neurosurgery results high DVT rates.

Singh R et




cohort based study



Dec 2016

Government Medical

College Jammu

301 Ortho


(Major Lower extremity)

62 (21%) Patients

  • High DVT rates observed among elderly post-operative females with comorbities and

had undergone periarticular knee surgeries



et al. (2019)



Jan 2017-

July 2018

BIRRD (T) Hospital,


447 post-

THA patients

1 patient

  • Low prevalence proves the effectiveness of customized chemoprophylaxis

administration after THA among poor socio-economic rural group.


pa R.P. et al.(2019)


single center study

Jan 2007-

March 2018

Ramaiah Medical

College, Bangalore

1024 patients

14.2 VTE / 10,000


  • Primary care Physicians/ surgeons,of South India should

be updated about VTE.

Pawar P et al.(2020)

Retrospective cross sectional Level II audit study

Jan 2012


Dec 2017

Sri Ramachandra Medical College, Chennai

518111 Patients


(19.49/ 10,000


  • Acute DVT (<14 days) contributed to 66% of the patient mostly at lower limb.

  • The mortality rate was 50 /170 patients with PE.

  • 61 patients underwent IVC filter insertions

10.7% (13/117) DVT cases from recent General and Ortho surgery had received any prophylaxis.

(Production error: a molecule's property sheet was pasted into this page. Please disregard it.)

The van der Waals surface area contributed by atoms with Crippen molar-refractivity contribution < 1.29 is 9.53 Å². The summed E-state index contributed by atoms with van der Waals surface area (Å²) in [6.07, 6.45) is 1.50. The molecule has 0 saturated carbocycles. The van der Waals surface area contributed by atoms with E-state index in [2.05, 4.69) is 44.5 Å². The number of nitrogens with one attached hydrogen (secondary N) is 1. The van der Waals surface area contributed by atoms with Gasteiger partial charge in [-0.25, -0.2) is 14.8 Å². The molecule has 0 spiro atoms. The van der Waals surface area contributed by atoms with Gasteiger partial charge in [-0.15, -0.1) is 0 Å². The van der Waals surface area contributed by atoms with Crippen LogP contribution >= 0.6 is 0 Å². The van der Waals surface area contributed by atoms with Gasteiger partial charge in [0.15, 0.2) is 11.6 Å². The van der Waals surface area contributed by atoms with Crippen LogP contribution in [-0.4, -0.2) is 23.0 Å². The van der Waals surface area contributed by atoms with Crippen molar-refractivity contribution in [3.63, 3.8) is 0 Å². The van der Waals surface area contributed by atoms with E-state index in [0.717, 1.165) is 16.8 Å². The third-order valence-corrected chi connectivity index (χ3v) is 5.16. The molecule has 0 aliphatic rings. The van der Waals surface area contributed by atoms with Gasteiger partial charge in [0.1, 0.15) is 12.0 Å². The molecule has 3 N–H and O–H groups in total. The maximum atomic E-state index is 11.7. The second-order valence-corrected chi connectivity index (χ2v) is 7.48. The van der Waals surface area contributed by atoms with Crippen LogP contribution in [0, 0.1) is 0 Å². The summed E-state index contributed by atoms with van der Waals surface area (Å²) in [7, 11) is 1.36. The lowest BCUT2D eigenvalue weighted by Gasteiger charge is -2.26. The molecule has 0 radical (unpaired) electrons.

Singh S et



observational study

Jan 2017

-Jan 2020

DMC Hospital,


330 patients

303 patients


  • Recent Surgery and malignancy were highlighted risk factors

  • In hospital mortality rate is 8.9

  • Unprovoked DVT in 76% of patients


Table 2: Common Risk Factors Detected in Indian Studies












Agarwala, Bhagwat & Modhe, (2003)


Gr I - 51

with prophyla xis,

Gr II- 53

without prophyla xis





yea rs

Gr I


58%Wom en)



70%Wom en)


- TKR 37(35.6%)









Pandey A

et al.




[68 in wa rds


49 in



patients (75 %)

[39 in

wards and 49 in ICU]



yea rs


)-Men; 45(38.5%

) -







Respira tory-


Cardiovascul ar- 20(17.1%)

Diabetes 20(17.1%)

A.D. Lee

et al.



Admissio ns




yea rs

48% Men








Another medica l

conditions- 21%


al condition- 12%

Sen R.K.

et al.








yea rs


) - Men 8 (14.3%)








acetabula r


11 patients

had 13

a ssocia ted injuries

Naqvi SE

et al.




Proxima l




Dista l DVT- 78


34.5 ±


yea rs



Men 210(71.6













History of estrogen

intake - 12(4%)

Kamerkar DR

et al.





Acute DVT


PE; 124


Acute DVT with PE;

47 ± 16

yea rs

70% Men













Pa st History DVT- 189(34.4%)

Past history PE -


Immobiliza ti on >3days - 76(13.8%)


73(13%) - PE

e - 2(0.4%)

Varicose vein- 59


Long- distance travel

including a ir travel- 5 (0.9


Dore N.K

et al.




8 (7.92%)



yea rs



Men; 58(57.4%

)- Women



Joint surgery






Borde TD

et al.








yea rs


%)- Men 102(37%)

- Women





(11 /33)



Hypertensio n, Frequent alcohol take, smoking and obesity

Singh R

et al.








yea rs


%)- Men; 123(40.9










Avulapati SK

et al.




1 patient (symptoma tic)


yea rs


%) Men 149(33.3










Pawar P

et al.




1010 (19.49/ 10,000

ca ses) patients

± 42

yea rs

55% (551


Men 45% (459/101 0)


47% (259/1010

) Men

29% (133/1010

) Women

13% (60/1010

) Women

13% (72/101

0) Men

29% (133/10 10)